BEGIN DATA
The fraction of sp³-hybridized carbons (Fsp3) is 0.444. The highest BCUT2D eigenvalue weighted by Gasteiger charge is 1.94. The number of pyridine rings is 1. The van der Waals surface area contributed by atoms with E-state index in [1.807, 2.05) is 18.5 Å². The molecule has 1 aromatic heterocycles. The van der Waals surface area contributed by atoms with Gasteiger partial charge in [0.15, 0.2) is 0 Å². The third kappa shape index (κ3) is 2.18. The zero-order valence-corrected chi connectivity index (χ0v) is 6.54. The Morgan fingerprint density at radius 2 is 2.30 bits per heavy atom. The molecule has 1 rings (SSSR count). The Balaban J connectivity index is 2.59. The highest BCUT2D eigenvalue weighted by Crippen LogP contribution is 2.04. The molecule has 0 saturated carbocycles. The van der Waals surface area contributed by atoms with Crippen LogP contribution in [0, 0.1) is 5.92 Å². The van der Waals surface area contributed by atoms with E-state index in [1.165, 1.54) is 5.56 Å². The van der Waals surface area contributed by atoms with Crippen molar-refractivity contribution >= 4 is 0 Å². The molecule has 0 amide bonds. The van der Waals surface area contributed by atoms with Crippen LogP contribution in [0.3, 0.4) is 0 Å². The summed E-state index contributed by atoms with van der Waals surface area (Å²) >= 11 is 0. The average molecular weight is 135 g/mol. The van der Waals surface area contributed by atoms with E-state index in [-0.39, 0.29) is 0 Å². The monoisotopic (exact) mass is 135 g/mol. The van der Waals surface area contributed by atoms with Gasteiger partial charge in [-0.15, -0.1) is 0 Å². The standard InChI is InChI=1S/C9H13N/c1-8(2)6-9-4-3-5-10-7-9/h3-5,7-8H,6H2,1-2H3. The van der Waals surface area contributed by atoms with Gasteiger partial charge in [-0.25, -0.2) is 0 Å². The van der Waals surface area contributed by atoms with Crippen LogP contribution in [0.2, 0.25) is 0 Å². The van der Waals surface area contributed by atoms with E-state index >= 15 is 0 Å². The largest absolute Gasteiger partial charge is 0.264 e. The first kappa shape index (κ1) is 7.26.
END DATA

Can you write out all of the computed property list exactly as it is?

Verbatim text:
The fraction of sp³-hybridized carbons (Fsp3) is 0.444. The highest BCUT2D eigenvalue weighted by Gasteiger charge is 1.94. The number of pyridine rings is 1. The van der Waals surface area contributed by atoms with E-state index in [1.807, 2.05) is 18.5 Å². The molecule has 1 aromatic heterocycles. The van der Waals surface area contributed by atoms with Gasteiger partial charge in [0.15, 0.2) is 0 Å². The third kappa shape index (κ3) is 2.18. The zero-order valence-corrected chi connectivity index (χ0v) is 6.54. The Morgan fingerprint density at radius 2 is 2.30 bits per heavy atom. The molecule has 1 rings (SSSR count). The Balaban J connectivity index is 2.59. The highest BCUT2D eigenvalue weighted by Crippen LogP contribution is 2.04. The molecule has 0 saturated carbocycles. The van der Waals surface area contributed by atoms with Crippen LogP contribution in [0, 0.1) is 5.92 Å². The van der Waals surface area contributed by atoms with E-state index in [1.165, 1.54) is 5.56 Å². The van der Waals surface area contributed by atoms with Crippen molar-refractivity contribution >= 4 is 0 Å². The molecule has 0 amide bonds. The van der Waals surface area contributed by atoms with Crippen LogP contribution in [0.3, 0.4) is 0 Å². The summed E-state index contributed by atoms with van der Waals surface area (Å²) >= 11 is 0. The average molecular weight is 135 g/mol. The van der Waals surface area contributed by atoms with E-state index in [-0.39, 0.29) is 0 Å². The monoisotopic (exact) mass is 135 g/mol. The van der Waals surface area contributed by atoms with Gasteiger partial charge in [-0.15, -0.1) is 0 Å². The standard InChI is InChI=1S/C9H13N/c1-8(2)6-9-4-3-5-10-7-9/h3-5,7-8H,6H2,1-2H3. The van der Waals surface area contributed by atoms with Gasteiger partial charge in [-0.25, -0.2) is 0 Å². The van der Waals surface area contributed by atoms with Crippen LogP contribution in [0.2, 0.25) is 0 Å². The van der Waals surface area contributed by atoms with E-state index >= 15 is 0 Å². The largest absolute Gasteiger partial charge is 0.264 e. The first kappa shape index (κ1) is 7.26.